The story of the 20th century can be told in big, sweeping brush-strokes charting the rise and fall of dictators and political movements, the vast spread of world wars and the chaotic effects of natural disasters. But so often the stories of individuals have so much more to say to us about the day-to-day impact of world movements, the way in which the super-scale phenomena of geopolitics can shape a single life from birth to death and say more about the past than any text-book history.
Yudit Kiss’s book, The Summer My Father Died, tells the story of her father, a Hungarian academic and ardent communist, a Jew, who as a child found himself in a foundling home and somehow missed being transported to an extermination camp unlike most of his relatives. Yudit’s book focuses on the last years of her father’s life, during which he suffered two brain tumours, surviving the first one for seven years until being hit by the second which eventually killed him.
However, the book is more of a memoir than a biography for as she writes at the beginning of her book, “the story of my father’s death is interwoven with another story that is not concerned with the series of real changes in my father or the events surrounding him. This other story is made of memories, thoughts and emotions that followed, blended with and, in some cases anticipated reality”.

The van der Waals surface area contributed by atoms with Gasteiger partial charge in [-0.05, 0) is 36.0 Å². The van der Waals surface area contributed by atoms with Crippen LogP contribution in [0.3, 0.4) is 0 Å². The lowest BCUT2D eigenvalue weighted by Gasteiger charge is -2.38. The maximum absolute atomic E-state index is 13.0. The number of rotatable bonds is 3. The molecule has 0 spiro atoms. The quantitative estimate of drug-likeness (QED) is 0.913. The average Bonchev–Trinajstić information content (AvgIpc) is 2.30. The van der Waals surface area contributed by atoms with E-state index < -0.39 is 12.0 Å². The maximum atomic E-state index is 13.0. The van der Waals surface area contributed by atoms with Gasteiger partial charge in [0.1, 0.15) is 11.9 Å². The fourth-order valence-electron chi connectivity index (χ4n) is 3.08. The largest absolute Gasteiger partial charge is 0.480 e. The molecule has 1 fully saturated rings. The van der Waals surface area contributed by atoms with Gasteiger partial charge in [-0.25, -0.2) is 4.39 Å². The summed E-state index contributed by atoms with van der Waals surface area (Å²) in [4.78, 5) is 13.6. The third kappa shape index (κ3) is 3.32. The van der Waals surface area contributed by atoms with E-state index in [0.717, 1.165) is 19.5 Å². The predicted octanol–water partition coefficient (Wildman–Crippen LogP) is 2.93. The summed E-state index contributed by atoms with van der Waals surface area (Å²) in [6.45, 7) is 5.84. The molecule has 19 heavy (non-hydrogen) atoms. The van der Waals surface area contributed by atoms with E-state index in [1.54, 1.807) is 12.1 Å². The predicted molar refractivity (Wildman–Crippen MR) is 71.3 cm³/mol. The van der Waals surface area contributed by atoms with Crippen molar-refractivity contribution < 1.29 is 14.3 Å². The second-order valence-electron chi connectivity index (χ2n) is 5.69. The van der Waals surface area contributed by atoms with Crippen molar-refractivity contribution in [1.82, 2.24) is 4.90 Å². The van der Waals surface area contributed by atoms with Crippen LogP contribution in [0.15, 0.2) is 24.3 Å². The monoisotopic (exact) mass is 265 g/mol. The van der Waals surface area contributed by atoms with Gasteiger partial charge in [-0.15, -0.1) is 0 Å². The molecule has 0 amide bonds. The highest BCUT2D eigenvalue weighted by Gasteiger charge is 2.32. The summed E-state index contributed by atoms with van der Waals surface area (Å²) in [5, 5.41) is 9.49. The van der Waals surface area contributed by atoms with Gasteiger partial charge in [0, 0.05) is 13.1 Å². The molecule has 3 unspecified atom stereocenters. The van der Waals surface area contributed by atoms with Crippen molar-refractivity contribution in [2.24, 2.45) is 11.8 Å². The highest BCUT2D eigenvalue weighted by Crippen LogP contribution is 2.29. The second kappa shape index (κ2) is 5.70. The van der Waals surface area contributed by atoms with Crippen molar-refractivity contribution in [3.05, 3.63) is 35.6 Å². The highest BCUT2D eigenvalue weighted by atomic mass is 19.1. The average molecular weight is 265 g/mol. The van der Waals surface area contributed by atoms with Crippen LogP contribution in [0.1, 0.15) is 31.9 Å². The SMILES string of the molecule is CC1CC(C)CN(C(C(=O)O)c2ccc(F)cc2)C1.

Yudit’s father, Fűlöp Holló had a long career teaching in the universities in Budapest but the driving force in his life was communism and a belief in human progress. He had turned away from Judaism believing that communism had supplanted all tribal loyalties –
As far as my father was concerned Jewishness was a form of atavism. Not only because survivors of the war were of the generation that had tried to rip from their very being the ties that bound them to the terrible exterminations, but because he was convinced that if he redefined himself as a communist that would trump every other definition.
Yudit’s father was convinced that “everything was imbued with meaning, that progress was irreversible and that mankind could be saved”. The stubbornness of that belief in the face of so much evidence to the contrary was the driving force in his life and meant that as a father he was little involved with the details of his children’s’ lives unless that involved political activity such as study or debate.